"COPENHAGEN -- A plan to protect the world's biologically rich tropical forests by paying poor nations to protect them was shelved Saturday after world leaders failed to agree on a binding deal to reduce greenhouse gas emissions. Burning trees to clear land for plantations or cattle ranches and logging forests for wood is blamed for about 20 percent of the world's emissions. That's as much carbon dioxide as all the world's cars, trucks, trains, planes and ships combined." The Associated Press had the story Dec. 19, 2009.
Here is the transcript of President Obama's Dec. 18, 2009, press conference, after meetings held with leaders from China, India, Brazil, and South Africa. The text was released by the White House and published in the New York Times Dec. 18, 2009.
"A physicist whose work is often highlighted by climate-change sceptics is refusing to provide the software he used to other climate researchers attempting to replicate his results. Nicola Scafetta, a physicist at Duke University in Durham, North Carolina, has published a series of papers over the past few years that suggest the sun played a much bigger role in warming over the 20th century than is generally accepted." Michael Le Page reports for the New Scientists Dec. 18, 2009.
"COPENHAGEN -- Sen. Jim Inhofe flew across the Atlantic and -- on little sleep -- braved the snow, the cold and the dark to deliver his skeptical message at the international climate conference. What he found when he got here: a few aides and a single reporter. 'I think he's going to be a little disappointed,' one of his aides remarked." Louise Roug reports for Politicovia Huffington Post Dec. 19, 2009.
"Six Republican members of Congress brought their questionable grasp of climate science to Copenhagen on Friday, hoping to capitalize on the fact that a final deal is still up in the air. Their mission, they said, was to inform the folks at the summit that the US doesn't plan to finalize a cap-and-trade plan anytime soon. But they spent most of their presser spouting off dubious, if amusing, views on climate science." Kate Sheppard reports for Mother Jones Dec. 18, 2009.
"COPENHAGEN -- After two weeks of delays, theatrics and last-minute deal-making, the United Nations climate change talks concluded here early Saturday morning with a grudging agreement by the participants to 'take note' of a pact shaped by five major nations. The final accord, a 12-paragraph document, was a statement of intention, not a binding pledge to begin taking action on global warming -- a compromise seen to represent a flawed but essential step forward.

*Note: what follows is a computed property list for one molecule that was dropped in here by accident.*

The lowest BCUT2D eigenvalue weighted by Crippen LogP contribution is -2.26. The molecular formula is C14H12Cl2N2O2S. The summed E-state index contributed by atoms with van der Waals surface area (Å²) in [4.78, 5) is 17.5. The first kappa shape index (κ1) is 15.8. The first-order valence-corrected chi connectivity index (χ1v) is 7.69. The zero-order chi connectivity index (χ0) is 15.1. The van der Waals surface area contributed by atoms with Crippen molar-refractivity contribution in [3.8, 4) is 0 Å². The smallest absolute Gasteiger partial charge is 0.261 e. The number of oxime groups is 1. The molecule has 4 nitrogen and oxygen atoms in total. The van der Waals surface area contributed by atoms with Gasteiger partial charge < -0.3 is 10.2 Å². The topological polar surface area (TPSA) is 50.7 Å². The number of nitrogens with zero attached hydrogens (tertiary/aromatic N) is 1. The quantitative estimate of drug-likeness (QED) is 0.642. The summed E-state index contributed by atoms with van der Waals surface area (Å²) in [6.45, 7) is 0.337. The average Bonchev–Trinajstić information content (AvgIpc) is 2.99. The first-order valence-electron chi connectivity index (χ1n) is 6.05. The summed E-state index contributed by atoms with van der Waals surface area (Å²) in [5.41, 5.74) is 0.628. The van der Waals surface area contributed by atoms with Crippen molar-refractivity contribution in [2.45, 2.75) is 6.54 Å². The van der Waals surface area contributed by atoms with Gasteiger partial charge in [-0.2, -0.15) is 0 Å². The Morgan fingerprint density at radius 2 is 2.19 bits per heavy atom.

But many delegates of the 193 countries that had gathered here left Copenhagen in a sour mood, disappointed that the pact lacked so many elements they considered crucial, including firm targets for mid- or long-term reductions of greenhouse gas emissions and a deadline for concluding a binding treaty next year." Andrew C. Revkin and John M. Broder report for the New York Times December 19, 2009, with Helene Cooper, Elisabeth Rosenthal, Tom Zeller Jr., and James Kanter.
"COPENHAGEN -- After an all-night session that nearly saw the U.N. Climate Change Conference collapse with no deal at all, delegates Dec. 19 finally agreed to “note” a version of the 11th-hour agreement brokered, in part, by U.S. President Obama. The decision by the plenary stops short of a formal approval, a reflection of the deep disappointment in the final text on the part of developing countries, but leaves the door open for more talks next year. Delegates told BNA that the unusual end to the negotiations increased the importance of the still-to-be-determined set of meetings in 2010, but they expressed doubts about whether the same degree of political will and worldwide attention—which failed to finalize an ambitious agreement in Copenhagen—can be summoned again in the coming months." Eric J. Lyman reports for World Climate Change Report Dec. 19, 2009. Free registration required.
"COPENHAGEN -- Around dawn, managers of climate talks here sought to get final approval of the Copenhagen Accord, a climate agreement shaped by the United States and four partners in the final days of climate talks. They faced blistering opposition from representatives of half a dozen countries, some banging their desks and one, from Venezuela, bloodying her hand while trying to be recognized. In the end, Secretary General Ban Ki-moon directly intervened, sending aides to round up the aggrieved delegations and meeting with them privately for an hour. The public scene in the plenary, leading up to the private meeting and the consensus to 'take note' of the accord, is recorded in the conference minutes below, which provide a window on the 'wild roller coaster ride' described by Robert Orr, Assistant Secretary General for Policy and Planning." Andrew C. Revkin publishes the raw notes on Dot Earth Dec. 19, 2009.